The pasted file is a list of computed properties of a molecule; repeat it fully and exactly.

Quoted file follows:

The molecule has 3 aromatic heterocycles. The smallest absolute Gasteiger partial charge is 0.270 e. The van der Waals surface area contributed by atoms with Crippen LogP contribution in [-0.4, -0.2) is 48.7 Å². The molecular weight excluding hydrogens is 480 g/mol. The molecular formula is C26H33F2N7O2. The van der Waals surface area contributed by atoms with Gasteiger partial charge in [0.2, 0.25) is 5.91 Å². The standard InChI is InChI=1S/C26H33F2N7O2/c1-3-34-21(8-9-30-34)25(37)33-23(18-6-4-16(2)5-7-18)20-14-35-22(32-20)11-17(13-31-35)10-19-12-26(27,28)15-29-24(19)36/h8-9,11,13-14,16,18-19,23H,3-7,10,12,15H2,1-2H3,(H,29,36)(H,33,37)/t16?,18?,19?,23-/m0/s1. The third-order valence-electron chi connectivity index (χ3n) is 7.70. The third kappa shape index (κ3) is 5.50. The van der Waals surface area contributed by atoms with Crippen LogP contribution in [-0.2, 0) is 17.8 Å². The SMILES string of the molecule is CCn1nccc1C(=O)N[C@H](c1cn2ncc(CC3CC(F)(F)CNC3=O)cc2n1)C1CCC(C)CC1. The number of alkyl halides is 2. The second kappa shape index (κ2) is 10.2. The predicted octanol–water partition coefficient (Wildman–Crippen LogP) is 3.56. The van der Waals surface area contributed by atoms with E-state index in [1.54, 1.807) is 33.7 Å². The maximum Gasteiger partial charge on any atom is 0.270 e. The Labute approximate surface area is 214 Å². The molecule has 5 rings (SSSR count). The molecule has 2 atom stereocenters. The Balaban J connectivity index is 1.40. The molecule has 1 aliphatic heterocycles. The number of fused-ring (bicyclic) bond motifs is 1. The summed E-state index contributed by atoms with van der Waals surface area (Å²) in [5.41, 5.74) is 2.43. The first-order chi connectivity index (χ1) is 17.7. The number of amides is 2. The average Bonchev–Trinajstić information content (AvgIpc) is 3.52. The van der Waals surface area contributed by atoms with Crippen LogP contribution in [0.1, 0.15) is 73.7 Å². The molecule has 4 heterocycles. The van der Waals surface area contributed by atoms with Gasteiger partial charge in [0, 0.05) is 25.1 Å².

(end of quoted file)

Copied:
The molecule has 3 aromatic heterocycles. The smallest absolute Gasteiger partial charge is 0.270 e. The van der Waals surface area contributed by atoms with Crippen LogP contribution in [-0.4, -0.2) is 48.7 Å². The molecular weight excluding hydrogens is 480 g/mol. The molecular formula is C26H33F2N7O2. The van der Waals surface area contributed by atoms with Gasteiger partial charge in [0.2, 0.25) is 5.91 Å². The standard InChI is InChI=1S/C26H33F2N7O2/c1-3-34-21(8-9-30-34)25(37)33-23(18-6-4-16(2)5-7-18)20-14-35-22(32-20)11-17(13-31-35)10-19-12-26(27,28)15-29-24(19)36/h8-9,11,13-14,16,18-19,23H,3-7,10,12,15H2,1-2H3,(H,29,36)(H,33,37)/t16?,18?,19?,23-/m0/s1. The third-order valence-electron chi connectivity index (χ3n) is 7.70. The third kappa shape index (κ3) is 5.50. The van der Waals surface area contributed by atoms with Crippen LogP contribution in [-0.2, 0) is 17.8 Å². The SMILES string of the molecule is CCn1nccc1C(=O)N[C@H](c1cn2ncc(CC3CC(F)(F)CNC3=O)cc2n1)C1CCC(C)CC1. The number of alkyl halides is 2. The second kappa shape index (κ2) is 10.2. The predicted octanol–water partition coefficient (Wildman–Crippen LogP) is 3.56. The van der Waals surface area contributed by atoms with E-state index in [1.54, 1.807) is 33.7 Å². The maximum Gasteiger partial charge on any atom is 0.270 e. The Labute approximate surface area is 214 Å². The molecule has 5 rings (SSSR count). The molecule has 2 atom stereocenters. The Balaban J connectivity index is 1.40. The molecule has 1 aliphatic heterocycles. The number of fused-ring (bicyclic) bond motifs is 1. The summed E-state index contributed by atoms with van der Waals surface area (Å²) in [5.41, 5.74) is 2.43. The first-order chi connectivity index (χ1) is 17.7. The number of amides is 2. The average Bonchev–Trinajstić information content (AvgIpc) is 3.52. The van der Waals surface area contributed by atoms with Crippen LogP contribution in [0.1, 0.15) is 73.7 Å². The molecule has 4 heterocycles. The van der Waals surface area contributed by atoms with Gasteiger partial charge in [0, 0.05) is 25.1 Å².